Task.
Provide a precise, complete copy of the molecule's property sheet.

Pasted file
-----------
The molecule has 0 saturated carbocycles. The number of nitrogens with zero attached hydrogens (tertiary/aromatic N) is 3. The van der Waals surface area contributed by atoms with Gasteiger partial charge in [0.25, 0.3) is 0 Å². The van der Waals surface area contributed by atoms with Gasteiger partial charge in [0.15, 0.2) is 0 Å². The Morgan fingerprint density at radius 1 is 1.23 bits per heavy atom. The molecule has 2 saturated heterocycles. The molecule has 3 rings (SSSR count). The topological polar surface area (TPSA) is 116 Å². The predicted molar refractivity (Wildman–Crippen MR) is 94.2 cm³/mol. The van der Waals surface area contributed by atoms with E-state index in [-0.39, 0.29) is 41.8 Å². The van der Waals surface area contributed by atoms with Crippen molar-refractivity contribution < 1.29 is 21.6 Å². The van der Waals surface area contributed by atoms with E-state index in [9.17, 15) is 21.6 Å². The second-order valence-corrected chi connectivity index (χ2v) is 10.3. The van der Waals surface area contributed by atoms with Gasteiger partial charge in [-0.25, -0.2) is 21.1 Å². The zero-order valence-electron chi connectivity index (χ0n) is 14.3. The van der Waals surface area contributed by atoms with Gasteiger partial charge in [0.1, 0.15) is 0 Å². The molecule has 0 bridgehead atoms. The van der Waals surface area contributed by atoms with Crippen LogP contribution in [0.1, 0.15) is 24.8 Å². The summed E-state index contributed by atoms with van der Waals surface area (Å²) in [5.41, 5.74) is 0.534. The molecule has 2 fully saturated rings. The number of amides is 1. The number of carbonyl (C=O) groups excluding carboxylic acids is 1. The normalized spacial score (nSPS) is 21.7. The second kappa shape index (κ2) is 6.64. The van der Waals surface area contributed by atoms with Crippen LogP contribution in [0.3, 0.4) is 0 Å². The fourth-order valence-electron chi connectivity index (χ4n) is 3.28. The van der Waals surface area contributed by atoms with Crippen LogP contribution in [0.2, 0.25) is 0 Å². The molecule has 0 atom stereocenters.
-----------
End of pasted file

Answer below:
The molecule has 0 saturated carbocycles. The number of nitrogens with zero attached hydrogens (tertiary/aromatic N) is 3. The van der Waals surface area contributed by atoms with Gasteiger partial charge in [0.25, 0.3) is 0 Å². The van der Waals surface area contributed by atoms with Gasteiger partial charge in [0.15, 0.2) is 0 Å². The Morgan fingerprint density at radius 1 is 1.23 bits per heavy atom. The molecule has 2 saturated heterocycles. The molecule has 3 rings (SSSR count). The topological polar surface area (TPSA) is 116 Å². The predicted molar refractivity (Wildman–Crippen MR) is 94.2 cm³/mol. The van der Waals surface area contributed by atoms with E-state index in [-0.39, 0.29) is 41.8 Å². The van der Waals surface area contributed by atoms with Crippen molar-refractivity contribution < 1.29 is 21.6 Å². The van der Waals surface area contributed by atoms with E-state index in [9.17, 15) is 21.6 Å². The second-order valence-corrected chi connectivity index (χ2v) is 10.3. The van der Waals surface area contributed by atoms with Gasteiger partial charge in [-0.25, -0.2) is 21.1 Å². The zero-order valence-electron chi connectivity index (χ0n) is 14.3. The van der Waals surface area contributed by atoms with Gasteiger partial charge in [0.1, 0.15) is 0 Å². The molecule has 0 bridgehead atoms. The van der Waals surface area contributed by atoms with Crippen LogP contribution in [0.1, 0.15) is 24.8 Å². The summed E-state index contributed by atoms with van der Waals surface area (Å²) in [5.41, 5.74) is 0.534. The molecule has 2 fully saturated rings. The number of amides is 1. The number of carbonyl (C=O) groups excluding carboxylic acids is 1. The normalized spacial score (nSPS) is 21.7. The second kappa shape index (κ2) is 6.64. The van der Waals surface area contributed by atoms with Crippen LogP contribution in [0.3, 0.4) is 0 Å². The fourth-order valence-electron chi connectivity index (χ4n) is 3.28. The van der Waals surface area contributed by atoms with Crippen LogP contribution in [0.2, 0.25) is 0 Å². The molecule has 0 atom stereocenters.